Despite promises that Prospect Reef employees would be paid by the end of August, they have still not received payment, as revealed in the House of Assembly last Thursday when Third District Representative Julian Fraser grilled Premier Andrew Fahie on the matter.

“Promise delayed does not mean a promise denied,” replied Mr. Fahie, who said the salaries owed to staff would be paid in the next few weeks. “We promised people that they were going to get a bank in Virgin Gorda by August and it didn’t happen, but we’re in October and I’m sure we’re going to get the bank open. Sometimes we have delays. But a delay even in heaven from God doesn’t mean a denial.”

He went on to describe the background of the delayed payments.

The Prospect Reef Resort Management Company is a shareholding company established by legislation, he explained.

He added that 50 percent of the shares are held by the permanent secretary of the Premier’s Office and the other 50 percent are held by the financial secretary on behalf of the government.

Under the Prospect Reef Management Act of 2005, there is to be a non-executive body that includes a managing director to handle the daily affairs of the company.

When he took office, Mr. Fahie said, he learned that this body had not been reappointed.

“Therefore my government as shareholders are actively making preparations to reappoint a board that would properly advise the shareholders … over how to proceed with a redevelopment of Prospect Reef properties; how to deal with government’s responsibility as shareholders on the Prospect Reef Management Company in accordance with its legal regime; and, most directly, what to do in respect to the debt of the company, its creditors and other matters pertaining to the property,” he said.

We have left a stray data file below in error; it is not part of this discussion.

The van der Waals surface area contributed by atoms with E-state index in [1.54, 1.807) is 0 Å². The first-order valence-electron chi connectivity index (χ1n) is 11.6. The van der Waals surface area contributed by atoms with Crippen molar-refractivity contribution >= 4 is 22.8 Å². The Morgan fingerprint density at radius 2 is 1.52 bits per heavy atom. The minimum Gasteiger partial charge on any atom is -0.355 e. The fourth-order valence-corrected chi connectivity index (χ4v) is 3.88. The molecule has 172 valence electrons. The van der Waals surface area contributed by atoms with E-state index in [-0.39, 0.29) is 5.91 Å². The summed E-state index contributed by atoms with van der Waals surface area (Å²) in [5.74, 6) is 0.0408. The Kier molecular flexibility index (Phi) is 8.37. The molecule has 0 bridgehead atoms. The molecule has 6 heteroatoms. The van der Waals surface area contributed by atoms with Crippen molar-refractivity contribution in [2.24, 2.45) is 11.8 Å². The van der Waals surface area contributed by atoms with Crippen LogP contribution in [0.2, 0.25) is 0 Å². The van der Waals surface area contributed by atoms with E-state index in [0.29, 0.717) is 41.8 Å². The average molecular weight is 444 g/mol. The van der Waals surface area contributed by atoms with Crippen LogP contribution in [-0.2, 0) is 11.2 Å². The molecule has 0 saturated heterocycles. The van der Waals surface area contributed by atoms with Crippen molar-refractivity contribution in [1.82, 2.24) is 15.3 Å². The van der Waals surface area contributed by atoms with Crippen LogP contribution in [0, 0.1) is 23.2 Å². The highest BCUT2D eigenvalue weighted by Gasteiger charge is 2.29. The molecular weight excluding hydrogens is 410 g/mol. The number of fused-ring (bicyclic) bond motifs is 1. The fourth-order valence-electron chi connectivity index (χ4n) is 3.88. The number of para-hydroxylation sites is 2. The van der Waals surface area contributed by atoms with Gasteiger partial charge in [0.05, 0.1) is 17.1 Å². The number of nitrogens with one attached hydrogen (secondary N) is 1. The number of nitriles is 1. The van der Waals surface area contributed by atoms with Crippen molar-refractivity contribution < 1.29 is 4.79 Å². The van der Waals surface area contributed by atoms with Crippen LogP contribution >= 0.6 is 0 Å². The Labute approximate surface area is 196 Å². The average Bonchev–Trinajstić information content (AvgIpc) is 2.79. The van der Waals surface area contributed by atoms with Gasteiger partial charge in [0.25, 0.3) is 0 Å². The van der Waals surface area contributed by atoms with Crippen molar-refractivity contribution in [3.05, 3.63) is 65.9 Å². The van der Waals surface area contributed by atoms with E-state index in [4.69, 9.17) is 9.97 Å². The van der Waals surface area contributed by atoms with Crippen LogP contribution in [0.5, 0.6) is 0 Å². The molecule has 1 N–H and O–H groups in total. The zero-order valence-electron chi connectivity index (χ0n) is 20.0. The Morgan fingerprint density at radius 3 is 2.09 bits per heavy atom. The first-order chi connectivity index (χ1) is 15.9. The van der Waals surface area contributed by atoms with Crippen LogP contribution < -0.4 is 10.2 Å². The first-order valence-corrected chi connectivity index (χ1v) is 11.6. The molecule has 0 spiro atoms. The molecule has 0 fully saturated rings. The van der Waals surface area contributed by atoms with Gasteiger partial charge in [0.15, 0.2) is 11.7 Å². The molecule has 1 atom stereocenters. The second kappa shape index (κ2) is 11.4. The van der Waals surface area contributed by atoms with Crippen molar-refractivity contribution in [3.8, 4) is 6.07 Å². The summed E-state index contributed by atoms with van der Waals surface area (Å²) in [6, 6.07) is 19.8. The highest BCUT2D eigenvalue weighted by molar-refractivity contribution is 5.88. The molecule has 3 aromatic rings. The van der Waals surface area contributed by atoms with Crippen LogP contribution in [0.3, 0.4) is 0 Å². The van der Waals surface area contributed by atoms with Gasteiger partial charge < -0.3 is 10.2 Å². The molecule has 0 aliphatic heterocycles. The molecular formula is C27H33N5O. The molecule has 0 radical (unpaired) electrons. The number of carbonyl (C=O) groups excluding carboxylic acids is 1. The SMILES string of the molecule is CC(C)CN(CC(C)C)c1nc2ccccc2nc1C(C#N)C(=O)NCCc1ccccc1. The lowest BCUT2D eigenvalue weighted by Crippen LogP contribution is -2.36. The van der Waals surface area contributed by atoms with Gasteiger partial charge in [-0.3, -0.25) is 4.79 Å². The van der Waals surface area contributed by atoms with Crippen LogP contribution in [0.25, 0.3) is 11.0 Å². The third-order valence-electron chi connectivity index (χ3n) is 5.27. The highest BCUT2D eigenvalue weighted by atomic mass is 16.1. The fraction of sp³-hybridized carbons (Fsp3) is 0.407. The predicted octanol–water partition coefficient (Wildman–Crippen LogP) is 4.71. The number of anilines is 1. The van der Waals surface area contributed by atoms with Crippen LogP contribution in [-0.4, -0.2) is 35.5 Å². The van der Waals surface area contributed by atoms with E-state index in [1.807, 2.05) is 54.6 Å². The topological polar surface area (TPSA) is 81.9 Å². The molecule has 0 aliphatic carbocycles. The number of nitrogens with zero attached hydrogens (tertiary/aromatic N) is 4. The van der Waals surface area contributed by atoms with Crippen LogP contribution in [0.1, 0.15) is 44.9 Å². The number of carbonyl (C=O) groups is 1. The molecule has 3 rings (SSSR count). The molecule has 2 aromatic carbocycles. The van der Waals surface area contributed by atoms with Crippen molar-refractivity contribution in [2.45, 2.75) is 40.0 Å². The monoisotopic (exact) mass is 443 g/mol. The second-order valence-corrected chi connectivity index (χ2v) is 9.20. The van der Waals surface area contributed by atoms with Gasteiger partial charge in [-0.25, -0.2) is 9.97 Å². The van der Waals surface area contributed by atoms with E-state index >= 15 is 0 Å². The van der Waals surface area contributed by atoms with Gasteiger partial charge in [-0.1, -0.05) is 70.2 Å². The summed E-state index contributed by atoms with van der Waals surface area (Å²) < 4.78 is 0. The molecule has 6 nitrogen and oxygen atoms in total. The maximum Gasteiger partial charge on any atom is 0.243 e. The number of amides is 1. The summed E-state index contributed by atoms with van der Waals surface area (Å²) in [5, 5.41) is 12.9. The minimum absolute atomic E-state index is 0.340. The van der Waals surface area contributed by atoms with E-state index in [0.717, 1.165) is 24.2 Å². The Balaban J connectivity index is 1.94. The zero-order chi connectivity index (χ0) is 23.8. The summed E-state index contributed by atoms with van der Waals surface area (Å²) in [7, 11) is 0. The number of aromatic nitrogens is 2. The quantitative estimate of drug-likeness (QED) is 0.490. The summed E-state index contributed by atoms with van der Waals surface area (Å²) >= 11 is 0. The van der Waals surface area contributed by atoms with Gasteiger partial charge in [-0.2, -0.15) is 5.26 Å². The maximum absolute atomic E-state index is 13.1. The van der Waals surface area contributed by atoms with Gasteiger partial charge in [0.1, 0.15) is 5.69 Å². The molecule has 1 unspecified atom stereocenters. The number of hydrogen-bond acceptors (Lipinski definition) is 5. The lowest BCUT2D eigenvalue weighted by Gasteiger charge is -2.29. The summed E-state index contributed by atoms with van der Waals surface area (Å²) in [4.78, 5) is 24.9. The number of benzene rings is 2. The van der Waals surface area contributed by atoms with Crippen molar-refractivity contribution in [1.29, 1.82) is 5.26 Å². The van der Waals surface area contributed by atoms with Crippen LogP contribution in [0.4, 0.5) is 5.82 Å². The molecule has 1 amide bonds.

These legal restrictions, he said, are the reason for the delayed payments.

“We’re working feverishly to get this done, and also to make some decision on what is best for that Prospect Reef area that will yield dividends for the people of the Virgin Islands and not be a liability,” he said.

The Prospect Reef infrastructure hasn’t been repaired since it was destroyed in Hurricane Irma. Even before then, however, it had fallen into disrepair as the previous government negotiated with a would-be developer whose plans fell through earlier this year amid finger-pointing.


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